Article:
By Amy Norton
MONDAY, May 25, 2015 (HealthDay News) — Babies who live at very high elevations may have an increased risk of SIDS, a new study suggests.
The findings are based on nearly 400,000 Colorado infants born between 2007 and 2012. Babies of families living at an elevation of 8,000 feet or higher had a SIDS risk that was more than doubled compared to babies from families living below 6,000 feet.
Although the odds were doubled, SIDS was still rare, even at higher altitudes. There were about 0.8 SIDS deaths for every 1,000 infants who lived at the highest elevations.
Researchers said the findings don’t prove that high altitudes actually contribute to infants’ deaths. But they also said it’s plausible that the thinner air at those elevations plays a role.
“This is a call for further research,” said lead researcher Dr. David Katz, an assistant professor of medicine at the University of Colorado, in Aurora.
“We wouldn’t advocate that people abandon higher elevations based on this study,” he added.
What’s more, he said, even though infants living high in the mountains faced a relatively greater SIDS risk, it was still quite low.
Findings from the study were published online May 25 in the journal Pediatrics.
Each year in the United States, about 3,500 infants die suddenly, from no obvious cause, according to the U.S. Centers for Disease Control and Prevention. Most of those deaths are labeled as SIDS — a phenomenon that researchers don’t completely understand.
However, experts do know that an infant’s sleeping environment is key, Katz said.
In the 1990s, experts launched public campaigns to encourage parents to put their infants on their backs to sleep, take soft bedding out of the crib, and take other “safe sleeping” steps. Since then, U.S. SIDS deaths have fallen by more than 50 percent, according to background information in the study.
Some other risk factors — like smoking during pregnancy — have also been linked to SIDS, but researchers suspect there are additional contributors. And the new findings suggest high altitude could be one, Katz noted.
But, he stressed, this is the first large study to suggest as much.
It’s important for parents to keep in mind that the odds of SIDS are still low, according to Dr. Marcel Deray, a pediatric neurologist at Nicklaus Children’s Hospital in Miami.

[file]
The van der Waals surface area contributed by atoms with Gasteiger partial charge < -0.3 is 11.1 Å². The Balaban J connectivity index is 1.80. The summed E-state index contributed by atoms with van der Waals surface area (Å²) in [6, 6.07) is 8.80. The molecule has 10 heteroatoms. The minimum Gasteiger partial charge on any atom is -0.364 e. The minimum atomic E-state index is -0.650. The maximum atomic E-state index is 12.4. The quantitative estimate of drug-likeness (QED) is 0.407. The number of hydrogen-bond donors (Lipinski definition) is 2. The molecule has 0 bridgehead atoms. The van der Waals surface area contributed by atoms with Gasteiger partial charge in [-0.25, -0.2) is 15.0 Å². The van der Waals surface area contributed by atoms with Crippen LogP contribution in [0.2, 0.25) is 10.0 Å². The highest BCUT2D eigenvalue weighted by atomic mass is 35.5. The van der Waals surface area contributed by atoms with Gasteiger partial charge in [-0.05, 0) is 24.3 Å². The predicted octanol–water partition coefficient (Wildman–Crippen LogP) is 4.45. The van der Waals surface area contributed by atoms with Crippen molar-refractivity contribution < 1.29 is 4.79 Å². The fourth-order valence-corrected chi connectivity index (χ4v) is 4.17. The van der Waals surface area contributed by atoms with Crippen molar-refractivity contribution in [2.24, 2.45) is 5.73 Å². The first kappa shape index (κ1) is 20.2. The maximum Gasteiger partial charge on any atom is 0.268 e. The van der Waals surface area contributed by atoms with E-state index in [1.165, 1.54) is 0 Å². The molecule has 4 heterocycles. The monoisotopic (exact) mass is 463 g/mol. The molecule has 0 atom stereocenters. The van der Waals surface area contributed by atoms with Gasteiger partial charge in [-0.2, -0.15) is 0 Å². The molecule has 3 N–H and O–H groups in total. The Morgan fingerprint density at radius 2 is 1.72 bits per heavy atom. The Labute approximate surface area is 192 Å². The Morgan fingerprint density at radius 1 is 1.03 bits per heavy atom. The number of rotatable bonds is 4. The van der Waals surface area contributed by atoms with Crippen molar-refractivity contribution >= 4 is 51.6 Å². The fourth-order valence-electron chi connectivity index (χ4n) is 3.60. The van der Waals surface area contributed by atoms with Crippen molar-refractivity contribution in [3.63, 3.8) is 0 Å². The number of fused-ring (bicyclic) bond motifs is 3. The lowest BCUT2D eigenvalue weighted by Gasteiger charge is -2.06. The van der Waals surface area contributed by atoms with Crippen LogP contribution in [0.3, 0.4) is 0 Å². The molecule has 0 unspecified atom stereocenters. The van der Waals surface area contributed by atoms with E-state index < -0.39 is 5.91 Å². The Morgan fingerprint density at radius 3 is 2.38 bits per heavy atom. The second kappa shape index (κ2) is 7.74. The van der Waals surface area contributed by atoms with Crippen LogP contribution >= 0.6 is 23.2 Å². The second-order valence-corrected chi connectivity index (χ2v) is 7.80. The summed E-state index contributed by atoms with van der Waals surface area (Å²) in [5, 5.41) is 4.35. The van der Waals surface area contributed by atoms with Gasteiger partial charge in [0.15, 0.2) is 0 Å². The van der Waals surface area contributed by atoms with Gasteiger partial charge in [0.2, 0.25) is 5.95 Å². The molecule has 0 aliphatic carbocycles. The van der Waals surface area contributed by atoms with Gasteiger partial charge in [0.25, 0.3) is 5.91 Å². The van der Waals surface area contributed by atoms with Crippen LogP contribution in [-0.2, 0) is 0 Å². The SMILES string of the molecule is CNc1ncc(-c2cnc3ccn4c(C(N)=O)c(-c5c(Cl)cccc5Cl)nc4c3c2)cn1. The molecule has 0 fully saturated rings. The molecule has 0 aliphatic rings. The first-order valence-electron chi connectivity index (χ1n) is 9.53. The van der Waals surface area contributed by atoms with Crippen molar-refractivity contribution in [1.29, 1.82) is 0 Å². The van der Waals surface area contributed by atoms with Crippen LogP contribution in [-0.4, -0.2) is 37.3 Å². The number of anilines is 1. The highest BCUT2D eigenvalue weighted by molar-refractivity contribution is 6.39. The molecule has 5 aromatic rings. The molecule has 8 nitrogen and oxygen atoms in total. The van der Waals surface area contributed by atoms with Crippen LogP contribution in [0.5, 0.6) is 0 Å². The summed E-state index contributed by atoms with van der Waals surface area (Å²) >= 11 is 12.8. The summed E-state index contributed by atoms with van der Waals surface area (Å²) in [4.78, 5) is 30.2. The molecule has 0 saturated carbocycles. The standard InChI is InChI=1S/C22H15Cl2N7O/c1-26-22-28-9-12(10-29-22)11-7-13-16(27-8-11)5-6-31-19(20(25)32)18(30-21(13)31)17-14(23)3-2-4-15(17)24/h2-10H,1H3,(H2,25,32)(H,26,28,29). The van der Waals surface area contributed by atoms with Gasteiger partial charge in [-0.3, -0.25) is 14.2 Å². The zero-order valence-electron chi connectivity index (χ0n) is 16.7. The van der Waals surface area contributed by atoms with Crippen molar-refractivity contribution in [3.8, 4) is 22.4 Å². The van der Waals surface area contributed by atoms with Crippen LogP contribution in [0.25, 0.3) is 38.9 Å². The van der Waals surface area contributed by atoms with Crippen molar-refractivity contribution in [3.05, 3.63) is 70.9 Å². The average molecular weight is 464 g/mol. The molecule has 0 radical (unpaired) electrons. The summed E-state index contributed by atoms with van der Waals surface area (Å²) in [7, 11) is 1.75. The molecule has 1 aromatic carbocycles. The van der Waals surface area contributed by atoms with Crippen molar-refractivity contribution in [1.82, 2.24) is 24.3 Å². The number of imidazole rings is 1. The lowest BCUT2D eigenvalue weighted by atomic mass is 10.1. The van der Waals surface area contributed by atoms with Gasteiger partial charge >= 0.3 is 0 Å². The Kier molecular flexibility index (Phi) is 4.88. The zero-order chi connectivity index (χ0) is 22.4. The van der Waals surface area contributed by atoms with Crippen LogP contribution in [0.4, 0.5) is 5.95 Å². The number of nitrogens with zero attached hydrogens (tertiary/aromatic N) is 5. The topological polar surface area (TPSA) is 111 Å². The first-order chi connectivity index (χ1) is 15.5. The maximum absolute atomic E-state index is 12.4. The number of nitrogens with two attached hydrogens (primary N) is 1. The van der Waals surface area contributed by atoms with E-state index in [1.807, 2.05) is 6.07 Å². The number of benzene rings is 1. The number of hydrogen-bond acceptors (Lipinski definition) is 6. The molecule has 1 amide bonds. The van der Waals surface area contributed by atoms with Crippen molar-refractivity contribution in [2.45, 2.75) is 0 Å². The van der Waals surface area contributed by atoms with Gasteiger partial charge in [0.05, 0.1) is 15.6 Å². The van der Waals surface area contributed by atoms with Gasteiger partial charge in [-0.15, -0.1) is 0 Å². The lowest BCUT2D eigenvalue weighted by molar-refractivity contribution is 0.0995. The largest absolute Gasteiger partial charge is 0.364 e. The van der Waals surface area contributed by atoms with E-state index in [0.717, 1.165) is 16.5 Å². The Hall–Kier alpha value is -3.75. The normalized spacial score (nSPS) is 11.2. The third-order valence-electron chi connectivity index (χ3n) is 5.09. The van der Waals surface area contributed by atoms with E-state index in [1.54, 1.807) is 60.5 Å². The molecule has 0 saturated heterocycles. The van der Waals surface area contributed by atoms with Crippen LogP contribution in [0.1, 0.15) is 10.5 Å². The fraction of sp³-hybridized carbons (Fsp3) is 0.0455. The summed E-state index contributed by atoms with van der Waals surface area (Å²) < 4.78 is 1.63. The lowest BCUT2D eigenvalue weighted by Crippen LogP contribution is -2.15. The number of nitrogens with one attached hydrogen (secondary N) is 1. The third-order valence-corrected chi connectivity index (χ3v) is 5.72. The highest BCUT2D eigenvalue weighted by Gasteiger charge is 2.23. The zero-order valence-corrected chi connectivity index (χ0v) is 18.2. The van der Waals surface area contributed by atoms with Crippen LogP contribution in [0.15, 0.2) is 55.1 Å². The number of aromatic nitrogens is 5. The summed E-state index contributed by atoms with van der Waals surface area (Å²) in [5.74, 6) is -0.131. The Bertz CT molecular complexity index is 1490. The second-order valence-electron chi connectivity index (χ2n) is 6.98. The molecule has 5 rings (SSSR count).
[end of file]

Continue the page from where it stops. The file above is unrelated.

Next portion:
“The absolute risk is very small,” said Deray, who was not involved in the study. “There is no reason for panic.”
Plus, at least in the United States, few people live at elevations of 8,000 feet or higher, Katz pointed out. Even in mountainous Colorado, only 2 percent of families in this study lived at such heights.
Worldwide, however, about 63 million people dwell at those elevations, the researchers noted.
Deray added that the findings were “interesting,” and that the connection makes sense biologically.
Normally, if you aren’t getting enough oxygen, the brain will rouse you from sleep. It’s thought that infants who die from SIDS have an abnormality in that system, Deray explained.
“At high elevations,” he said, “there is already hypoxia [reduced oxygen supply].” And that could boost SIDS risk in certain infants who are already vulnerable, Deray said.
But that just underscores the importance of safe sleeping practices for all infants, according to Deray. In this study, Katz’s team also found that Colorado’s overall rate of SIDS fell from almost 2 per 1,000 infants before the “Back to Sleep” campaign, to 0.57 per 1,000 in the years following.
Similar reductions were seen at all elevations, the study said.
Katz said the best thing parents can do is to learn about the major, modifiable risk factors for SIDS.
Deray agreed. “Do the things that we know reduce SIDS risk,” he said. “Put the baby to bed on the back, in a crib with a firm mattress, with no soft bedding, or toys, or blankets.”
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SOURCES: David Katz, M.D., assistant professor, medicine, University of Colorado School of Medicine, Aurora; Marcel Deray, M.D., director, Sleep Disorders Center, Nicklaus Children’s Hospital, Miami; May 25, 2015, Pediatrics, online